To keep pet birds mentally happy and stimulated, they need new and different types of toys given and exchanged out of their cage often enough that the birds don't get bored with them. Bored birds at the least can become an annoyance to their owners and at worst a danger to themselves. They can become physically destructive by plucking out their own feathers, start screaming, biting, and/or doing a behavior over and over again like head swinging, thus slowly going insane. The larger the bird, the more attention it needs from its owner and the more toys it requires that are both chewable and can keep the bird occupied.
Toys can be made from soft wood, hardwood, rawhide, rope, straw, metal, coconut shells, plastic and other materials. They can include beads, bells, nuts, mirrors, or can be filled with food, treats or things to chew on like wood pieces. The number of different toys available is amazing, and bird owners should give their pets toys that are destructible and those that are not. Parrots need to chew to keep their bill in good shape, and chewable toys along with beak conditioners will work the best. Even toys that are not easily destroyed, such as those made of hard plastic, are still great for birds to chew on. Note that many bird toys are very colorful which is great as birds can see all colors and will be more attracted to objects that are brightly colored, especially yellows, oranges, and reds.
Although most bird owners may think that only parrots need toys, this is not the case as finches, including the popular canaries, should be offered toys to play with as well. Finches love to pull on stringy types of material and chew on straw and hay. They also enjoy swings enormously and pecking at beads and small plastic chains.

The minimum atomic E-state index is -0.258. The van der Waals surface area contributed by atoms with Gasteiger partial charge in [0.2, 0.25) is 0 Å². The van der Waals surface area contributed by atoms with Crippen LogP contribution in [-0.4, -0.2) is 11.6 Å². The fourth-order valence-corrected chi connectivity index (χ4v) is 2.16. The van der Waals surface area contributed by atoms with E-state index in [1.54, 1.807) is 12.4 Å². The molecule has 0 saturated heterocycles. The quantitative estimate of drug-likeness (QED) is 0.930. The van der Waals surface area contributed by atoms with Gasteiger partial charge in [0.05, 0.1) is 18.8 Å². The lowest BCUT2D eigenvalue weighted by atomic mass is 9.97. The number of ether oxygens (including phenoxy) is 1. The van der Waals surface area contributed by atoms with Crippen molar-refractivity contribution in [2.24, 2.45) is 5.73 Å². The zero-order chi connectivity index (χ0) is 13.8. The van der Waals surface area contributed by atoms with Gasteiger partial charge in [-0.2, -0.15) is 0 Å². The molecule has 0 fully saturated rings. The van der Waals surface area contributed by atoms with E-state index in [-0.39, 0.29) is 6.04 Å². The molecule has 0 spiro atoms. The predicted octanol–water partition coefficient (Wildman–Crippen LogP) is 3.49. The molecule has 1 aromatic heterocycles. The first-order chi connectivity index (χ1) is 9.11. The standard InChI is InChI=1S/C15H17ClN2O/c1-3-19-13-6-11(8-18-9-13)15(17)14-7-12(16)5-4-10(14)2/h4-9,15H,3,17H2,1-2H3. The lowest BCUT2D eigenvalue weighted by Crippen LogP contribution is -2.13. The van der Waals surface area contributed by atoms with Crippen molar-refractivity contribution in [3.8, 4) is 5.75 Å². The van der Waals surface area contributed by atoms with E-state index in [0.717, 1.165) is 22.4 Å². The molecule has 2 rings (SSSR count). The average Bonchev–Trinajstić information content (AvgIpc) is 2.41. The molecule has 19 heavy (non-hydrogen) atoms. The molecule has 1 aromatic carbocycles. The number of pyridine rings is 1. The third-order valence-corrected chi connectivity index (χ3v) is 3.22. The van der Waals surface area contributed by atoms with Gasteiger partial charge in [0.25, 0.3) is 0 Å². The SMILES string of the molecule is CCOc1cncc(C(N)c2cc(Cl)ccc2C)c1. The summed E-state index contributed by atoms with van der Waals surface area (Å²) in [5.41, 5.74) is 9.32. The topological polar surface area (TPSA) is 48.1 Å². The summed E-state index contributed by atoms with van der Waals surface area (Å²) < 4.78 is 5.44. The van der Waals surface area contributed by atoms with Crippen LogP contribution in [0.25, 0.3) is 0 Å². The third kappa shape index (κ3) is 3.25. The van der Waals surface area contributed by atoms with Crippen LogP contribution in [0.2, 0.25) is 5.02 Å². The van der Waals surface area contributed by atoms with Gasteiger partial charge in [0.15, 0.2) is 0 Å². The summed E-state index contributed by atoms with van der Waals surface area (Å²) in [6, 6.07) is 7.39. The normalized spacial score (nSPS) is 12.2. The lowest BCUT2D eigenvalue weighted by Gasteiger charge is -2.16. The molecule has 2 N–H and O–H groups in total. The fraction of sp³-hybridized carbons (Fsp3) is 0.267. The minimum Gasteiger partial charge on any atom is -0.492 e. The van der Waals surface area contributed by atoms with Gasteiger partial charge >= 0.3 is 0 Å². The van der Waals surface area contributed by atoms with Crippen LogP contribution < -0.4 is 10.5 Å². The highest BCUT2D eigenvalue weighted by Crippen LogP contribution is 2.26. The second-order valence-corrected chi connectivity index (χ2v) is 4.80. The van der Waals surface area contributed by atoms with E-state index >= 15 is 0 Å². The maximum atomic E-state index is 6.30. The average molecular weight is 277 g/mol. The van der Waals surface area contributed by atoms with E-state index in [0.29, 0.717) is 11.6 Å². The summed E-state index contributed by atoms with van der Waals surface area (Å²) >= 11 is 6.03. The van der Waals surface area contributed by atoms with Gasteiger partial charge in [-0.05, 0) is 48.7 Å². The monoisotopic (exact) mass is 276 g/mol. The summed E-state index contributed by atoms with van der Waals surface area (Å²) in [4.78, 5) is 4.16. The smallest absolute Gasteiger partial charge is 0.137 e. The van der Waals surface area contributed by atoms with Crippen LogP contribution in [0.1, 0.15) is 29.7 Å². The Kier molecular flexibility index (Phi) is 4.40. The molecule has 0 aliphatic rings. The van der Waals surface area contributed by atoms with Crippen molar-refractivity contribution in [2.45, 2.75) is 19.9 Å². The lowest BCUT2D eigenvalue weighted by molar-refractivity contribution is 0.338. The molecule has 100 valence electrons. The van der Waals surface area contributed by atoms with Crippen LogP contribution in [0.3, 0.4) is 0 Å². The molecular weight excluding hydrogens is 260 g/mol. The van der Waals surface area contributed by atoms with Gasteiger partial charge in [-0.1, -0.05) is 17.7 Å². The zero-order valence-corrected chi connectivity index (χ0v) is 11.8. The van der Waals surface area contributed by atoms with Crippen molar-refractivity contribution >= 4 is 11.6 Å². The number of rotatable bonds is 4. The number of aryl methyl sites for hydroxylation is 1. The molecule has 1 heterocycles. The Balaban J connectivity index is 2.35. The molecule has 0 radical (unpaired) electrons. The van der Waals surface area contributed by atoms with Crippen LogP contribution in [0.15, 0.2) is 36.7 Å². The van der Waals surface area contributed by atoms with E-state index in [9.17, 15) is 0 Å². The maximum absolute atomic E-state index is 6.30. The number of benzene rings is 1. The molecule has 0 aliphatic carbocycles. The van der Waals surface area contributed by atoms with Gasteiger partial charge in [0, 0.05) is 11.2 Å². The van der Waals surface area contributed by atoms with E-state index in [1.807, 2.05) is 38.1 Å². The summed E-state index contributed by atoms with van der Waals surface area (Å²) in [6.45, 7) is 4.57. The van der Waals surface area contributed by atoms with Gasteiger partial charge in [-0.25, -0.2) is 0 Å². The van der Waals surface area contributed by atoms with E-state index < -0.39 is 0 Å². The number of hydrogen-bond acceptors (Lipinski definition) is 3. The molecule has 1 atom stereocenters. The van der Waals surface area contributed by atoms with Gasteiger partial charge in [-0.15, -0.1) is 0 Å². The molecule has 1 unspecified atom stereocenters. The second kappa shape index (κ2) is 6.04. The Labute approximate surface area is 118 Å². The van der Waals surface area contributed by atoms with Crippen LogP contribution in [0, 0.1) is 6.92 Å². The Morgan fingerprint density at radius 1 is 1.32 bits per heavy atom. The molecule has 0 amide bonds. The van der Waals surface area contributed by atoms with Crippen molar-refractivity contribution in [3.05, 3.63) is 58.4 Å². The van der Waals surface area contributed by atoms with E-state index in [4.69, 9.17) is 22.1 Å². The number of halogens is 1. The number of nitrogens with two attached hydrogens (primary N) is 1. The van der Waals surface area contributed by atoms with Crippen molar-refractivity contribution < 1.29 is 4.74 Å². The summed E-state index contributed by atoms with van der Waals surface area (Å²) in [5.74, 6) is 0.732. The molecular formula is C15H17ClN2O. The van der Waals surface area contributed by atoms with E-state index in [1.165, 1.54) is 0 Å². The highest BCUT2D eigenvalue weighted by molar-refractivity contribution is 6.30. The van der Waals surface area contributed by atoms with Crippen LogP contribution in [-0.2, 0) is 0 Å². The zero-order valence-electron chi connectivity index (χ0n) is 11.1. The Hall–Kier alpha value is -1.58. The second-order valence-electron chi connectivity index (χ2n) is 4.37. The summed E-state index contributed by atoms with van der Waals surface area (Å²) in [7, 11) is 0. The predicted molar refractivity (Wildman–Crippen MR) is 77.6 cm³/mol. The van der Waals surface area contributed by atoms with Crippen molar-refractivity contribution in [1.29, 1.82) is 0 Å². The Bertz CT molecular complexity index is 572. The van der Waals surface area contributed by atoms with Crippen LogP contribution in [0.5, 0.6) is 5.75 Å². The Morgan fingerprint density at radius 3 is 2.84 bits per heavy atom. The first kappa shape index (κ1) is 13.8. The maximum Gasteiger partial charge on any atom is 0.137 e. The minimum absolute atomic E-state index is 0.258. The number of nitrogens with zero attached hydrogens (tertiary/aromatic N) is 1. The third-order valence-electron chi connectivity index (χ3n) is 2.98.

Mirrors are one of the most misunderstood of the bird toy category. For years many pet owners have been told that birds should not get a mirror or they will become un-tame. This is simply not true. In fact, for smaller birds like parakeets and cockatiels, mirrors should be considered a necessity. It is extremely rare for a cockatiel or parakeet to become too attached to its mirror but if it does so, the mirror can be taken away. The mirror is a friend when the owner is not around, yet the friend disappears when the bird moves away and so the tame bird will then go to its owner for attention. Usually medium to larger sized birds like conures, Amazons and on up to macaws are not given a mirror toy, as they will often get too attached to a mirror and therefore act aggressively toward the owner.
Intelligent and foraging toys are getting very popular for manufacturers to offer and this is great for birds because it is important to give birds items that keep them busy. Some of these toys can have food put inside that the bird cannot get to easily and so it must figure out how to get the treat out. Chewable items like wood and rope can be placed inside a toy in a way that the bird must manipulate the toy carefully to get to the items on the inside. The more intelligent the bird species, such as large parrots, the more of these types of toys need to be given to keep the bird mentally healthy and avoid bad behaviors.
Robyn Bright, avian behaviorist
Pet Strollers: Why Pet Parents Should Consider a Pet Stroller